18 April 2013

In an interesting coincidence the Treasury Secretary in New Zealand and the Programme Director of the UK Institute of Government have drawn attention this week to the need for a better approach to policy development.

The inference is that officials are not providing their governments with the quality of policy development that they deserve – that in terms of the Standards of Integrity and Conduct for the State Services appropriate attention is not being given to considering how to carry out agency functions in better and more successful ways.

A proposal in the UK civil service reform plan is that openness in policy development should be the default position.  Ideas for achieving this include crowdsourcing, policy labs, and arrangements  “to make more data freely available so experts can test and challenge our approaches…”  The plan also expects Departmental heads to be accountable for the quality of their agencies advice and to challenge policies which are not based in evidence and practice.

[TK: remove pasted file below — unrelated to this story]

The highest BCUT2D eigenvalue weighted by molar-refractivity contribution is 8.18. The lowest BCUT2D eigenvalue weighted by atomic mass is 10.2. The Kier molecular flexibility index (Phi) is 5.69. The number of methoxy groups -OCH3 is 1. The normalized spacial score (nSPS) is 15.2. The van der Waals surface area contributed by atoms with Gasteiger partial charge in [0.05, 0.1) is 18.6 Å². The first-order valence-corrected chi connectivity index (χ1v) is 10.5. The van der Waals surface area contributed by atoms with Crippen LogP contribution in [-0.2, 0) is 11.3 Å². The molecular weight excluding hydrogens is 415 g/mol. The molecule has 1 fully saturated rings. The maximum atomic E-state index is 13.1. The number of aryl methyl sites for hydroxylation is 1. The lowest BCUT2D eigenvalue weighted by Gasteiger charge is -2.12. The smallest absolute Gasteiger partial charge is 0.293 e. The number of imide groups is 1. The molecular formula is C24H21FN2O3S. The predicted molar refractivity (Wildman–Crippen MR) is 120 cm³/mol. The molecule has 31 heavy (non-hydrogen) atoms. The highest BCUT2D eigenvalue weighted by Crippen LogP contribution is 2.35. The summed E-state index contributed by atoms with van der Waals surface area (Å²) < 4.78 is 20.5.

The New Zealand Government has raised an expectation of “policy stewardship”. State sector agencies are to “…articulate what their regimes are trying to achieve, what costs they may impose and what the risks are…” The Treasury Secretary has suggested that our policy evaluations are not as good as they could be or that we’re not sharing our analysis with as broad a constituency as we might…” This sounds rather like the new UK focus on policy openness.  It is the contemporary path to meeting the requirements of agencies to perform efficiently, effectively, economically and with a spirit of service to the public.